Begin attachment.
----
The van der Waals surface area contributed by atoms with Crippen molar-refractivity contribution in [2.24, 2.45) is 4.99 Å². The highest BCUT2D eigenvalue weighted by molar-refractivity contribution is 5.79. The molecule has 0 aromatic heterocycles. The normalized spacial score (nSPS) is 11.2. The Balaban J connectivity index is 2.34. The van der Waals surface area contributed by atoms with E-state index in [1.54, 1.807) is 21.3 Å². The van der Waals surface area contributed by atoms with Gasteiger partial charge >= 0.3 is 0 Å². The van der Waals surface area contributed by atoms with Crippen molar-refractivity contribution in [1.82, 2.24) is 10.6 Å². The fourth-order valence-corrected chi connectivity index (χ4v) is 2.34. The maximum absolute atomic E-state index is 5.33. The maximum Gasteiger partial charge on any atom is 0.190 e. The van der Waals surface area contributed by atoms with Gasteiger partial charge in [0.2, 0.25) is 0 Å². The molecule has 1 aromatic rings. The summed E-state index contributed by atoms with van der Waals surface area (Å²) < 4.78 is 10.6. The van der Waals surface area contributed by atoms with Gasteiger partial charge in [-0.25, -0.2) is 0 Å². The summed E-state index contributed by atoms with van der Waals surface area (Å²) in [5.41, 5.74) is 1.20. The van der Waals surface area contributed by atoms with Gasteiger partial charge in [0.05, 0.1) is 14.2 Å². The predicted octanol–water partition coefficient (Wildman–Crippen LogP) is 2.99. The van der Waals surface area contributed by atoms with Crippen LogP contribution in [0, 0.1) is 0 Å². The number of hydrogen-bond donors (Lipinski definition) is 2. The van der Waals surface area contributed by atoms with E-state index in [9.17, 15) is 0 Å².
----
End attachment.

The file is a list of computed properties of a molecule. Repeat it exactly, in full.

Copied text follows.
The van der Waals surface area contributed by atoms with Crippen molar-refractivity contribution in [2.24, 2.45) is 4.99 Å². The highest BCUT2D eigenvalue weighted by molar-refractivity contribution is 5.79. The molecule has 0 aromatic heterocycles. The normalized spacial score (nSPS) is 11.2. The Balaban J connectivity index is 2.34. The van der Waals surface area contributed by atoms with E-state index in [1.54, 1.807) is 21.3 Å². The van der Waals surface area contributed by atoms with Gasteiger partial charge >= 0.3 is 0 Å². The van der Waals surface area contributed by atoms with Crippen molar-refractivity contribution in [1.82, 2.24) is 10.6 Å². The fourth-order valence-corrected chi connectivity index (χ4v) is 2.34. The maximum absolute atomic E-state index is 5.33. The maximum Gasteiger partial charge on any atom is 0.190 e. The van der Waals surface area contributed by atoms with Gasteiger partial charge in [0.2, 0.25) is 0 Å². The molecule has 1 aromatic rings. The summed E-state index contributed by atoms with van der Waals surface area (Å²) < 4.78 is 10.6. The van der Waals surface area contributed by atoms with Gasteiger partial charge in [-0.25, -0.2) is 0 Å². The summed E-state index contributed by atoms with van der Waals surface area (Å²) in [5.41, 5.74) is 1.20. The van der Waals surface area contributed by atoms with Gasteiger partial charge in [0.05, 0.1) is 14.2 Å². The predicted octanol–water partition coefficient (Wildman–Crippen LogP) is 2.99. The van der Waals surface area contributed by atoms with Crippen LogP contribution in [0, 0.1) is 0 Å². The number of hydrogen-bond donors (Lipinski definition) is 2. The van der Waals surface area contributed by atoms with E-state index in [9.17, 15) is 0 Å².